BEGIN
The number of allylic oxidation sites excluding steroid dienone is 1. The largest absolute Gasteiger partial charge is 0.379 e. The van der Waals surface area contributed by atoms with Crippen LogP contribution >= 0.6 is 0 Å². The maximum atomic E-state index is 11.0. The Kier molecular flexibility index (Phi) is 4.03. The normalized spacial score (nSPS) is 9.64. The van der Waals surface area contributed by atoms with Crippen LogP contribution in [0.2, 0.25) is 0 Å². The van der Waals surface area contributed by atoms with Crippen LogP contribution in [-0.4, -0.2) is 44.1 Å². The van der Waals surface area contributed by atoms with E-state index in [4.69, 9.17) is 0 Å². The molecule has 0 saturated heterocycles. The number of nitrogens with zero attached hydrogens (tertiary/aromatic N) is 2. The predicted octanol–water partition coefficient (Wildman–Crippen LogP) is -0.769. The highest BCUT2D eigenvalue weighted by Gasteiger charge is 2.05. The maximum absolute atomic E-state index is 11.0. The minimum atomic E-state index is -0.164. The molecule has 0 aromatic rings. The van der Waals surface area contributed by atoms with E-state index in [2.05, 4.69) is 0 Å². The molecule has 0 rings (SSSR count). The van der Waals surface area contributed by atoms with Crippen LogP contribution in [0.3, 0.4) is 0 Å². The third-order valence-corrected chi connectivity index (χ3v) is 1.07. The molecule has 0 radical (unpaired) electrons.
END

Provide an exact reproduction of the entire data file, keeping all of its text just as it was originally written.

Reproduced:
The number of allylic oxidation sites excluding steroid dienone is 1. The largest absolute Gasteiger partial charge is 0.379 e. The van der Waals surface area contributed by atoms with Crippen LogP contribution >= 0.6 is 0 Å². The maximum atomic E-state index is 11.0. The Kier molecular flexibility index (Phi) is 4.03. The normalized spacial score (nSPS) is 9.64. The van der Waals surface area contributed by atoms with Crippen LogP contribution in [0.2, 0.25) is 0 Å². The van der Waals surface area contributed by atoms with Crippen LogP contribution in [-0.4, -0.2) is 44.1 Å². The van der Waals surface area contributed by atoms with E-state index in [4.69, 9.17) is 0 Å². The molecule has 0 saturated heterocycles. The number of nitrogens with zero attached hydrogens (tertiary/aromatic N) is 2. The predicted octanol–water partition coefficient (Wildman–Crippen LogP) is -0.769. The highest BCUT2D eigenvalue weighted by Gasteiger charge is 2.05. The maximum absolute atomic E-state index is 11.0. The minimum atomic E-state index is -0.164. The molecule has 0 aromatic rings. The van der Waals surface area contributed by atoms with E-state index in [2.05, 4.69) is 0 Å². The molecule has 0 rings (SSSR count). The van der Waals surface area contributed by atoms with Crippen LogP contribution in [0.3, 0.4) is 0 Å². The third-order valence-corrected chi connectivity index (χ3v) is 1.07. The molecule has 0 radical (unpaired) electrons.